Since the company’s inception in 1974, Quick Cargo Service (QCS) has always seized opportunities when they arose, to grow the business and its network. Meanwhile, its pan-European network consists of 23 stations stretching across 9 countries. And that does not yet appear to be the end of the journey that the family-owned logistics company has embarked on.
Quick Cargo’s shopping spree in Eastern Europe continues. After setting up branch offices in Romania, Poland, Hungary, and Slovakia in summer, the management is considering establishing additional stations in Prague, Czech Republic, and Vienna, Austria, as CEO, Stephan Haltmayer indicated to CargoForwarder Global at the recent TIACA Air Cargo Forum in Miami.
“Eastern Europe has become an important industrial production site and consumer market,” Mr. Haltmayer points out. This all the more since many Western companies decided to reduce their China involvement and invest in places that they consider to be industrial and financial safe havens, such as Singapore, Malaysia, Thailand, and most eastern European countries.
The important role the company meanwhile plays in European logistics became apparent in Miami at TIACA’s Air Cargo Forum. There, QCS was part of the official German delegation led by Parliamentary State Secretary, Oliver Luksic of the Ministry for Digital Affairs and Transport. This is by no means a coincidence as it is legitimized by performance and figures: According to IATA’s ranking, QCS is one of the top ten air freight players in Germany and – next to Kuehne+Nagel or Dachser – one of the largest family-run companies within that leading group. No wonder that Mr. Luksic visited the QCS booth immediately after the opening of the Trade Show and spoke with the company’s representatives about their service portfolio and future ambitions. “Welcoming the top politician at our booth, explaining our business and visions, was a special honor for us and makes us proud,” enthuses CEO Stephan Haltmayer.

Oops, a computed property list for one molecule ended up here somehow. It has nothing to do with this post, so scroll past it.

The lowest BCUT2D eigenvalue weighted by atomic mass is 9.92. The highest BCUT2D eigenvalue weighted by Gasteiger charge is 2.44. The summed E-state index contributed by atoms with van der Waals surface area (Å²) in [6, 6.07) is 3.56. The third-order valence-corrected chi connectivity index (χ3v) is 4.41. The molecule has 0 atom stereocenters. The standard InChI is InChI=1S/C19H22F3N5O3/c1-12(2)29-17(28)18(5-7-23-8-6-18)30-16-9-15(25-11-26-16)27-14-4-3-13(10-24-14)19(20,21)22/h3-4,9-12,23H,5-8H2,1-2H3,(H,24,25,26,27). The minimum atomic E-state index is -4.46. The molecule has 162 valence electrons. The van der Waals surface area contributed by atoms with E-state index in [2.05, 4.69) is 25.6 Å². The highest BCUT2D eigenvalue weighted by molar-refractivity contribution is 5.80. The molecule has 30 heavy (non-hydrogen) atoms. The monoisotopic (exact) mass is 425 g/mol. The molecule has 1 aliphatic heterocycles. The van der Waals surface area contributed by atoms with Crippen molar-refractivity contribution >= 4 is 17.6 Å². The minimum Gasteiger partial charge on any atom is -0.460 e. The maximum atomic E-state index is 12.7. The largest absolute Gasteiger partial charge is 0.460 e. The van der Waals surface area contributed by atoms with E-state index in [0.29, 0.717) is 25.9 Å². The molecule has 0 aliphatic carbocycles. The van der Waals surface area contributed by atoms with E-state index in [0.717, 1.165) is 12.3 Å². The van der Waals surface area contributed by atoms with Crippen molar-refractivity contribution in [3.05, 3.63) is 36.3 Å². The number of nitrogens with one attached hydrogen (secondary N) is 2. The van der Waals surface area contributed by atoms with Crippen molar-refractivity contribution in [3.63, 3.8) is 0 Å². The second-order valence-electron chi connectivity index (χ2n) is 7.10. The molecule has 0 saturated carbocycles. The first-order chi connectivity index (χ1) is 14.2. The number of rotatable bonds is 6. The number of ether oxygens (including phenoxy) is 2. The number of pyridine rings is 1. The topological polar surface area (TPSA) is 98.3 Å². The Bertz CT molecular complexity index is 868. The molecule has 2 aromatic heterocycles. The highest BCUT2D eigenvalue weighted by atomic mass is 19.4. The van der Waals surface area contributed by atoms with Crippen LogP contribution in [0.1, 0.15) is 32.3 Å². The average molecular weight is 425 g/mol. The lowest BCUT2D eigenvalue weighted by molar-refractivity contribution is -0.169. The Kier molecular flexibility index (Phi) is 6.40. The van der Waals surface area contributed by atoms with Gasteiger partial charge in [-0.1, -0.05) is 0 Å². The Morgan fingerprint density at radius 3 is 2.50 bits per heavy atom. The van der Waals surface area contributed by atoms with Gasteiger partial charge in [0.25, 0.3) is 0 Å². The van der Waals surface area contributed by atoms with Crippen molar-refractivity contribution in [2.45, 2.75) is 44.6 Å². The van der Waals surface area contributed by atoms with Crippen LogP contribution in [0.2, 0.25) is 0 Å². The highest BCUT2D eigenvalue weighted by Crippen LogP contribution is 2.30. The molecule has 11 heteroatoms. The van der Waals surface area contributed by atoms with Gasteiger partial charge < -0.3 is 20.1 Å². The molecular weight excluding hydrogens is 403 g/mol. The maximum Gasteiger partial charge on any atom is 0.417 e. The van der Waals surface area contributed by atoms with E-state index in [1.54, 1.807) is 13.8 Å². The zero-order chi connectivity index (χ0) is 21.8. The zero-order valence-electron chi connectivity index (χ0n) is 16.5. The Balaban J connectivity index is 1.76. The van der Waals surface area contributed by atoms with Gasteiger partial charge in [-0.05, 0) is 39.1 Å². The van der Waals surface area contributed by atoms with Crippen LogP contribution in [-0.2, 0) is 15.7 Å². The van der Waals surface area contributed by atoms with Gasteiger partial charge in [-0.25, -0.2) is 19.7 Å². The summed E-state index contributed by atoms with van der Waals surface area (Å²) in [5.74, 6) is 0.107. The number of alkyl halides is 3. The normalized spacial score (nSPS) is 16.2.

Air freight is on top
Air freight traditionally plays the main role at QCS, followed by ocean freight and other logistics services. Last year, tonnage grew by more than 20%, although Head of Cargo, Oliver Krautter does not reveal further figures for reasons of competition. Only this much: of the goods transported by QCS, air freight accounts for roughly 60% of all German exports by value, with North America and the Far East being the key markets. In terms of products, machinery parts, automotive, electronics, and pharmaceuticals dominate. Mr. Haltmayer cites Mexico, Peru, and Brazil with its industrial stronghold Sao Paulo, as particular growth areas for his company’s business.
Three QCS specialists are on the road every month, keeping an eye out for suitable takeover candidates that might complement the organic growth. They look at candidates, make contacts and thus open doors for possible M&As, Stephan Haltmayer explains.
Quite frequently, he personally slips into the role of a potential buyer - one of several functions he performs in addition to his management duties at QCS. Another such role is the association with the Aerospace Logistics Group, a multinational club of 75+ members that provide value added logistics services 24/7/365, specifically meeting the needs of the aviation and aerospace industries, such as in the case of an AOG, for example.
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